Cardiff's Australian coach means it figuratively just as much as literally and this is indicative of Alex's smart perception. Too many of us prematurely despaired of Jones and it is his and Evans's joint triumph that he has so swiftly turned himself into a worthy international.
This afternoon against Scotland, Jones, a 24-year-old constable in the Gwent force, wins his fourth cap, living proof that Wales can after all produce big men. In the history of Test rugby, only Martin Bayfield of England and Peter Stagg of Scotland have stood as tall.
Stepping out at Murrayfield, Jones is still waiting for his first win but whatever the disappointment of successive defeats by South Africa, France and England, he has already become the ball-winner Wales cannot do without.
Given that he had spent his pre-Cardiff career attempting to convince an army of doubting Thomases and any other Welsh surname you can think of, this is already a prodigious achievement. "He always knew what to do but he did lack the confidence to do it," Evans said. "Right from the start I felt that if he were shown the right way and given sensible guidance he could become something special."
So for the past 18 months this Australian has been creating an athlete for Wales. That he acknowledges he has as yet only partially succeeded can now be taken as evidence of immense future potential where once it would have been evidence of predictable failure.
"You have a different perspective when you are looking down from 6-10 rather than 5-10, and when you are such a tall player you take a long time to strengthen your co-ordination and develop your skills," Jones said. "People look at the negative side of your game and tend to think of you as cumbersome.
"I've had to work very hard under Alex and sometimes it's been really, really difficult. There may be people who imagine I just walked into the side and it's been a bed of roses but there have been times on the training pitch when I've gone beyond the limit."
Jones came into Evans's care by a circuitous route that led from home in Pontarddulais, West Glamorgan, to the celebrated rugby institution of Loughborough University after he had represented the Welsh Schools. He played in three winning universities' finals at Twickenham, had 15 games for Neath, 20 for Llanelli and even five for Northampton, packing down twice with another 6ft 10in lock, one Martin Bayfield, to form the most vertiginous second row in creation.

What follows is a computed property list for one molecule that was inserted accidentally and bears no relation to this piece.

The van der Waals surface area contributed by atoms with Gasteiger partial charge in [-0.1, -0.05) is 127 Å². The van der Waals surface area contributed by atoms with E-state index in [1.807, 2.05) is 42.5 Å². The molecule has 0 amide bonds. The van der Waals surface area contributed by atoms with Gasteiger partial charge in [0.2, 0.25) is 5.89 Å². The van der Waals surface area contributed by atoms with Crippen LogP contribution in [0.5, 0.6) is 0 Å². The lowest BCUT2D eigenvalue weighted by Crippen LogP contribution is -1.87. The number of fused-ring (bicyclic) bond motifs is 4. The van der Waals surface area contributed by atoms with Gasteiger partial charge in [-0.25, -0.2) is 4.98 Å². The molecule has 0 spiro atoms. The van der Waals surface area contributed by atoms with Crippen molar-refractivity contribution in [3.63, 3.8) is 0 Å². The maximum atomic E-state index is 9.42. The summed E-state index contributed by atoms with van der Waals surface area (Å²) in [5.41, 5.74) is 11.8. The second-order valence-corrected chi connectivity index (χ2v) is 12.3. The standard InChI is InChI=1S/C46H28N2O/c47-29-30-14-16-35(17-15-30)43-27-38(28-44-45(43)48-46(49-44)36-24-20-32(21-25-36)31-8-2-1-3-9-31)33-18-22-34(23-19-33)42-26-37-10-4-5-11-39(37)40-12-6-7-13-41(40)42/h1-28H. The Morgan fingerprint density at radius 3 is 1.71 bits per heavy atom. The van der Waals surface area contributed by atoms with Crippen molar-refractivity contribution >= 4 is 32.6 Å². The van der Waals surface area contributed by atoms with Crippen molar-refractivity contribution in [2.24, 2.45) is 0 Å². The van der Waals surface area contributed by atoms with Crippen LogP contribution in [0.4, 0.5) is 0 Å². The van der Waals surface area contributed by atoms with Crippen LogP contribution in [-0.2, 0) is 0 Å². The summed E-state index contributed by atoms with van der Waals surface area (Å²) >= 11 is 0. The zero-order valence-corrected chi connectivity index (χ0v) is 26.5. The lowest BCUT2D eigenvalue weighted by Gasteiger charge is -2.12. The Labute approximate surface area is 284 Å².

To the casual eye, nothing in any of this - except the simple fact of his gargantuan proportions - indicated an international forward in the making. But to Evans, the challenge of turning this sort of raw material into the finished product was familiar from his own experiences in Australia with the likes of Steve Cutler and Bill Campbell.
"I'm not saying nobody else could have done it but, having gone through precisely this process with Cutler and Campbell and a few other Australians, I had at least done it before," Evans said. "There are clear parallels here with Steve Cutler: the basic set play was there but he has had to improve his mauling and rucking and his general around-the-field play.
"When you are that height, you tend to be very awkward - and appear awkward - when you are younger. Perhaps people were a little impatient and didn't give him the chance to work and progress over a period of time, because once he had the chance Derwyn came on superbly. To take the most obvious example, we worked out a programme of weight training that has taken him from 17st to between 19 and 191/2."
Before Jones had made a single appearance for Cardiff he was packed off by Evans in 1993 for an educative summer's rugby in Brisbane with the Souths club, where his team-mates included as many as eight Wallabies and he shared accommodation with two of them, Garrick Morgan and Troy Coker.
Not least among the benefits of this Australian sojourn was to prepare him for the rigours of rugby life as an ex-student. "It showed me, as maybe nothing else could have done, the demands that will be placed upon you if you really want to make it," he said.
"What I needed after Loughborough was to play regularly at the top level in the First Division and come up against people of proven ability. That was a general thing but more specifically I needed to work on many aspects of my game, my aerobic fitness, strength levels, my plyometric work - jumping ability - and ball skills.
"I saw it as make or break, really, when I joined Cardiff and that spurred me on a bit. People had seen that I'd already played for a couple of clubs and took a negative message from that. Because I wasn't playing regularly in Wales, there wasn't a very high opinion of my game.
"I didn't know Alex Evans at all, so I was playing a hunch. But while he was positive in what he could do for me he was also totally honest. He told me that with the work we would be doing I should be looking to play for Wales within the next year or two, challenging me that I would have to do it during that period or not at all."
Which is how it has transpired. Jones's inclusion has had the beneficial corollary of taking pressure from his Wales second-row partner, Gareth Llewellyn, and Welsh ball-winning against the Springboks, French and even England until Jones lost both his line-out support players, John Davies and Hemi Taylor, was becoming more consistently productive than since Robert Norster's day in the Eighties.
Today's Scots may be glad of an Aussie's assurance that the best is yet to come. "It's been an incredible improvement but Derwyn has a lot more to work on and I can see a major progression even in another 12 months," Evans said.
"In fact, in two years' time, provided he keeps progressing at the same speed and in the same direction, he could be one of the great second-rowers in the world." Which is praise as high as Derwyn Jones himself.Reuse content